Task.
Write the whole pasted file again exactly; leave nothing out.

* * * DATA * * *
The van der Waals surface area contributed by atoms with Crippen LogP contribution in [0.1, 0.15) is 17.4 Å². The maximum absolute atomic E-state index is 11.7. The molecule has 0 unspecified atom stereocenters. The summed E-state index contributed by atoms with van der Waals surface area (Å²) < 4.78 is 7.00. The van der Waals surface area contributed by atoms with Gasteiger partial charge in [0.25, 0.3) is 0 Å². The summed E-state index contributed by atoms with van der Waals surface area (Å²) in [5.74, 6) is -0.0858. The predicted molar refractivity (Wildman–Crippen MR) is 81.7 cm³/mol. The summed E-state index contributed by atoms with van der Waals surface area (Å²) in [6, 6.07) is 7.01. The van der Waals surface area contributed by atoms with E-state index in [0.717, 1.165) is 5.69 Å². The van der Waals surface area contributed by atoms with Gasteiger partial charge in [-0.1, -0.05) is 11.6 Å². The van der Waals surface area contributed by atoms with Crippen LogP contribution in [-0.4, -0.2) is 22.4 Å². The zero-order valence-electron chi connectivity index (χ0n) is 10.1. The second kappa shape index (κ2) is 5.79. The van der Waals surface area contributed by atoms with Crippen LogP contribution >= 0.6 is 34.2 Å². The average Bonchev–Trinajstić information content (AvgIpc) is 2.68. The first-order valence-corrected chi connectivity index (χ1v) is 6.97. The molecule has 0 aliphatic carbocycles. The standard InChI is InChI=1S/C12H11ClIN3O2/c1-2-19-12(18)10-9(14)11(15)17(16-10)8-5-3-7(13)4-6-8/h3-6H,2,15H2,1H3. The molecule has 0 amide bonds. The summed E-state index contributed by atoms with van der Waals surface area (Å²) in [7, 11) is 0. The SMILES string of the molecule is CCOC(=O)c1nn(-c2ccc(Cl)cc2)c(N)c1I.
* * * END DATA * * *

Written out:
The van der Waals surface area contributed by atoms with Crippen LogP contribution in [0.1, 0.15) is 17.4 Å². The maximum absolute atomic E-state index is 11.7. The molecule has 0 unspecified atom stereocenters. The summed E-state index contributed by atoms with van der Waals surface area (Å²) < 4.78 is 7.00. The van der Waals surface area contributed by atoms with Gasteiger partial charge in [0.25, 0.3) is 0 Å². The summed E-state index contributed by atoms with van der Waals surface area (Å²) in [5.74, 6) is -0.0858. The predicted molar refractivity (Wildman–Crippen MR) is 81.7 cm³/mol. The summed E-state index contributed by atoms with van der Waals surface area (Å²) in [6, 6.07) is 7.01. The van der Waals surface area contributed by atoms with E-state index in [0.717, 1.165) is 5.69 Å². The van der Waals surface area contributed by atoms with Gasteiger partial charge in [-0.1, -0.05) is 11.6 Å². The van der Waals surface area contributed by atoms with Crippen LogP contribution in [-0.4, -0.2) is 22.4 Å². The zero-order valence-electron chi connectivity index (χ0n) is 10.1. The second kappa shape index (κ2) is 5.79. The van der Waals surface area contributed by atoms with Crippen LogP contribution >= 0.6 is 34.2 Å². The average Bonchev–Trinajstić information content (AvgIpc) is 2.68. The first-order valence-corrected chi connectivity index (χ1v) is 6.97. The molecule has 0 aliphatic carbocycles. The standard InChI is InChI=1S/C12H11ClIN3O2/c1-2-19-12(18)10-9(14)11(15)17(16-10)8-5-3-7(13)4-6-8/h3-6H,2,15H2,1H3. The molecule has 0 amide bonds. The summed E-state index contributed by atoms with van der Waals surface area (Å²) in [7, 11) is 0. The SMILES string of the molecule is CCOC(=O)c1nn(-c2ccc(Cl)cc2)c(N)c1I.